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When to Use a Facebook Local Business Page Vs a Company Page

Posted on 28th October 2013, by Kunle Campbell in Social Media, Traffic

Facebook will offer you several options when you set up a page for your organisation. Usually, though, you’ll find yourself choosing between a ‘Company, organisation or Institution’ page, and a ‘Local Business or Place’ one. While in some cases the choice is obvious – if you’re a university, you’ll be wanting to be an Institution, not a Local Business or Place – for other organisations the decision can be a little more complex.

When to Choose a Local business or Place Listing

The best guide is to try to see yourself through the eyes of your customer base. How do your customers see you? If they physically visit a place of business, whether that’s a church, a concert hall or a workshop, then you should probably choose to be a Local Business or Place.

When to Choose a Company, Organisation or Institution

If your customers don’t physically visit your place of business, or id they visit a different place each time – if you’re an events co-ordinator or party planner, for instance – it might be better to go with being a Company, organisation or Institution.

Each page type will let you enter Basic Info, Detailed Info and Contact Info. However – and Facebook doesn’t tell you this – the content of these sections differs by page type. Once you choose a page type, you will only be able to enter the information allowed by that page type.

Facebook-business-page-options

Type-of-Facebook-Pages

 

Options Available to Local Business or Place Listings

covered-market-oxford-facebook-page

If you choose a Local Business or Place page, then the only Basic Info you can enter is ‘About’. The Detailed Info section (all optional) will offer fields for:

  • Website,’
  • ‘Address,’
  • ‘City/Town,’
  • ‘Zip,’
  • ‘Opening Hours,’
  • ‘Description,’
  • ‘Price Range,’ and
  • ‘Parking.’

If you leave a field blank, it won’t show up on your Facebook page.

Options Available to Organisation or Company Listings

dominos-pizza-uk-facebook-page

By contrast, a Company, organisation or Institution page has more options.

Basic Info includes fields for:

  • ‘Founded,’
  • ‘Address,’
  • ‘City/Town,’
  • ‘Zip’ (Postal Code)

That means a lot of what’s Detailed Info for a Local Business or Place page is Basic Info for a Company, organisation or Institution page.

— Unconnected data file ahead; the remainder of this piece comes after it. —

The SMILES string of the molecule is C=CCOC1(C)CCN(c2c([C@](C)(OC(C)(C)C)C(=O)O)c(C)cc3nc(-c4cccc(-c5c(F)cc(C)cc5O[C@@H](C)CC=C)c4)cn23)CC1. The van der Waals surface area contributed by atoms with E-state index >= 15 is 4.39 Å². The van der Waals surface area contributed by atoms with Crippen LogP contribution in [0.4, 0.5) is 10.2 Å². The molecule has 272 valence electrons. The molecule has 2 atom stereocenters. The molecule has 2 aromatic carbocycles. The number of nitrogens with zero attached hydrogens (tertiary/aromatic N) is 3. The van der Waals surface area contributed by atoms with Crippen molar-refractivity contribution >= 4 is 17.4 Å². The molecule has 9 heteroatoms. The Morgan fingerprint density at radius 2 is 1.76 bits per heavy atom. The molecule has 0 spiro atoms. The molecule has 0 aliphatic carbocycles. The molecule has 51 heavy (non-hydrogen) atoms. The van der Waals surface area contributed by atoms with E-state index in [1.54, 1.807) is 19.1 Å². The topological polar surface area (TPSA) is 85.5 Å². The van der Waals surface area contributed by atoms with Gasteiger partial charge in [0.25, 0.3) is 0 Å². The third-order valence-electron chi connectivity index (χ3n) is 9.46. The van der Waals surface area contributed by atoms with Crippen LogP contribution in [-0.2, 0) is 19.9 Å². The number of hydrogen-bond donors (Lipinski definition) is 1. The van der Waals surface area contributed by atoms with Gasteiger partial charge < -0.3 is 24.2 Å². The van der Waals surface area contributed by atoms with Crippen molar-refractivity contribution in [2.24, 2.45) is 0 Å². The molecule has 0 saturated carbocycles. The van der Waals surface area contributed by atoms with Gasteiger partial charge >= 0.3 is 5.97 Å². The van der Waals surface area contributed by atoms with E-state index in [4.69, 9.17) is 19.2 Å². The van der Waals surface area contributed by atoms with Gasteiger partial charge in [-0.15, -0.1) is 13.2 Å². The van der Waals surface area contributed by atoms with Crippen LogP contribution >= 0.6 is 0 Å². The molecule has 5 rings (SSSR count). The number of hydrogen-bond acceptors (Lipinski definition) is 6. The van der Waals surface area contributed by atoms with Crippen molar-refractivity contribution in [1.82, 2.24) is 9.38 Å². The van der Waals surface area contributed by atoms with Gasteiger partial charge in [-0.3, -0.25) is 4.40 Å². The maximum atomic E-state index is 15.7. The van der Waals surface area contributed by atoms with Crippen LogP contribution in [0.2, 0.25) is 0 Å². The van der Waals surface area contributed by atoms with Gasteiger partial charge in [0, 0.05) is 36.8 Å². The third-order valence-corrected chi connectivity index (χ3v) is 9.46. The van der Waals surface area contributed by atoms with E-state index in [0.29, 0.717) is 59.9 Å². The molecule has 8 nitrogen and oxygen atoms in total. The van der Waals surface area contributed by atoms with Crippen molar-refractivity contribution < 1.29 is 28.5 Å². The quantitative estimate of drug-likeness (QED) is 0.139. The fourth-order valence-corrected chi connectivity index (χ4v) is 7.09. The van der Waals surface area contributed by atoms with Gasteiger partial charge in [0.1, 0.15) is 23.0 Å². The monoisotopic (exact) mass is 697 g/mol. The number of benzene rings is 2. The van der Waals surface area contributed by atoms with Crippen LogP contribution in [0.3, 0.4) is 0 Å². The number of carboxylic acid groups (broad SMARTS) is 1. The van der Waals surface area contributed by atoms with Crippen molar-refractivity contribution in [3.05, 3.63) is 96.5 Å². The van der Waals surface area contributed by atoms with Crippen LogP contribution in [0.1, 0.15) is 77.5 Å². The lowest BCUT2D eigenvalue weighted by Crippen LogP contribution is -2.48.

That leaves the way clear for Detailed Info like:

  • ‘Website,’
  • ‘Mission,’
  • ‘Description,’
  • ‘Products,’
  • ‘Awards.’

The Contact Info section will also let you put a brief ‘About’ piece in as well as Email, Phone and Website fields like the Local Business or Place page.

It’s obvious that the Local Business or Place page is designed for customers who might ‘check-in’ to the store and buy something: they need to know the price range, what the parking is like and the hours you’re open.

pizza-places-in-oxford-facebook-local

A Company, organisation or Institution page is tailored to organisations with a larger reach and scale, and there’s less ‘where do I park the car,’ and more options to describe your performance and identity as a company. It’s important to ensure that you select the page that best represents your company’s interests: imagine Nike going with Local Business or Place? If you have no physical retail outlet, or you have several, or the majority of your sales activity takes place online, the best page for you might be the Company, organisation or Institution, but if you rely on local customers at a physical location, Local Business or Place might be the ticket.

For companies with numerous branches spread across the country that customers visit, it might be worth having a Company Page and then setting up Facebook Places locations for Check-Ins using these instructions.

What kind of business do you own or manage?

Do you need help in deciding?

Leave a comment below if you do.

Kunle Campbell

Kunle Campbell is a specialist e-commerce marketing consultant for mid-tier online retailers. He helps drive business growth and profitability through customer acquisition (driving traffic), conversion optimization and customer retention. All of his strategies are data and metric driven.